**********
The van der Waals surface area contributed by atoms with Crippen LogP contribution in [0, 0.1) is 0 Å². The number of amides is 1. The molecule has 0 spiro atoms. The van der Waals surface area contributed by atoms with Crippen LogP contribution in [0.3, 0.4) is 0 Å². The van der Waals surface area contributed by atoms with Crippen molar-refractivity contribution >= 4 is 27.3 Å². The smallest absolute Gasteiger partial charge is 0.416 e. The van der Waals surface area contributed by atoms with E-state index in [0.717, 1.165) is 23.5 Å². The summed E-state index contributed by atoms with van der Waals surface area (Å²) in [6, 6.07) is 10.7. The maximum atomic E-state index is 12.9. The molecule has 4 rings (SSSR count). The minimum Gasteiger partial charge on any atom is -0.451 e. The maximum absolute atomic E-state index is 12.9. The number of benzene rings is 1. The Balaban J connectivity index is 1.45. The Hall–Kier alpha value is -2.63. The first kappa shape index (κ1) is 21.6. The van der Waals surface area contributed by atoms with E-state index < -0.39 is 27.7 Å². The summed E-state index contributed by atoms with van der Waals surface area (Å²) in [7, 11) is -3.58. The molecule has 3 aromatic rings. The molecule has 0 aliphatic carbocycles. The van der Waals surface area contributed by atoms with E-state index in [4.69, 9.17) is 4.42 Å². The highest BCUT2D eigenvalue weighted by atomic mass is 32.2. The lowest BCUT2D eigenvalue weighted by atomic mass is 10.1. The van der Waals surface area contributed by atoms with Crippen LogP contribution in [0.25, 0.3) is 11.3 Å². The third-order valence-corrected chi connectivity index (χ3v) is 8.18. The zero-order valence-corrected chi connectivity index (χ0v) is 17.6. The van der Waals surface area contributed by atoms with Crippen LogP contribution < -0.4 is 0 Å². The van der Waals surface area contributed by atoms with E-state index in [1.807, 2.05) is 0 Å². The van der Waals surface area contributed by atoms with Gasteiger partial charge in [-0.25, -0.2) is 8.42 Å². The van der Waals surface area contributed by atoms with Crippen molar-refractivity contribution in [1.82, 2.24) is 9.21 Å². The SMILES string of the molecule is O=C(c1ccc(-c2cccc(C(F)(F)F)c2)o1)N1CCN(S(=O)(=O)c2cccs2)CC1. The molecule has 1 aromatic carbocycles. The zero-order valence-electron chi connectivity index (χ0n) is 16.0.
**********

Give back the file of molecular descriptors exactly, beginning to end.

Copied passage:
The van der Waals surface area contributed by atoms with Crippen LogP contribution in [0, 0.1) is 0 Å². The number of amides is 1. The molecule has 0 spiro atoms. The van der Waals surface area contributed by atoms with Crippen LogP contribution in [0.3, 0.4) is 0 Å². The van der Waals surface area contributed by atoms with Crippen molar-refractivity contribution >= 4 is 27.3 Å². The smallest absolute Gasteiger partial charge is 0.416 e. The van der Waals surface area contributed by atoms with E-state index in [0.717, 1.165) is 23.5 Å². The summed E-state index contributed by atoms with van der Waals surface area (Å²) in [6, 6.07) is 10.7. The maximum atomic E-state index is 12.9. The molecule has 4 rings (SSSR count). The minimum Gasteiger partial charge on any atom is -0.451 e. The maximum absolute atomic E-state index is 12.9. The number of benzene rings is 1. The Balaban J connectivity index is 1.45. The Hall–Kier alpha value is -2.63. The first kappa shape index (κ1) is 21.6. The van der Waals surface area contributed by atoms with E-state index < -0.39 is 27.7 Å². The summed E-state index contributed by atoms with van der Waals surface area (Å²) in [7, 11) is -3.58. The molecule has 3 aromatic rings. The molecule has 0 aliphatic carbocycles. The van der Waals surface area contributed by atoms with E-state index in [4.69, 9.17) is 4.42 Å². The highest BCUT2D eigenvalue weighted by atomic mass is 32.2. The lowest BCUT2D eigenvalue weighted by atomic mass is 10.1. The van der Waals surface area contributed by atoms with Crippen LogP contribution in [0.25, 0.3) is 11.3 Å². The third-order valence-corrected chi connectivity index (χ3v) is 8.18. The zero-order valence-corrected chi connectivity index (χ0v) is 17.6. The van der Waals surface area contributed by atoms with Crippen LogP contribution < -0.4 is 0 Å². The van der Waals surface area contributed by atoms with E-state index in [1.807, 2.05) is 0 Å². The van der Waals surface area contributed by atoms with Gasteiger partial charge in [-0.25, -0.2) is 8.42 Å². The van der Waals surface area contributed by atoms with Crippen molar-refractivity contribution in [1.82, 2.24) is 9.21 Å². The SMILES string of the molecule is O=C(c1ccc(-c2cccc(C(F)(F)F)c2)o1)N1CCN(S(=O)(=O)c2cccs2)CC1. The molecule has 1 aromatic carbocycles. The zero-order valence-electron chi connectivity index (χ0n) is 16.0.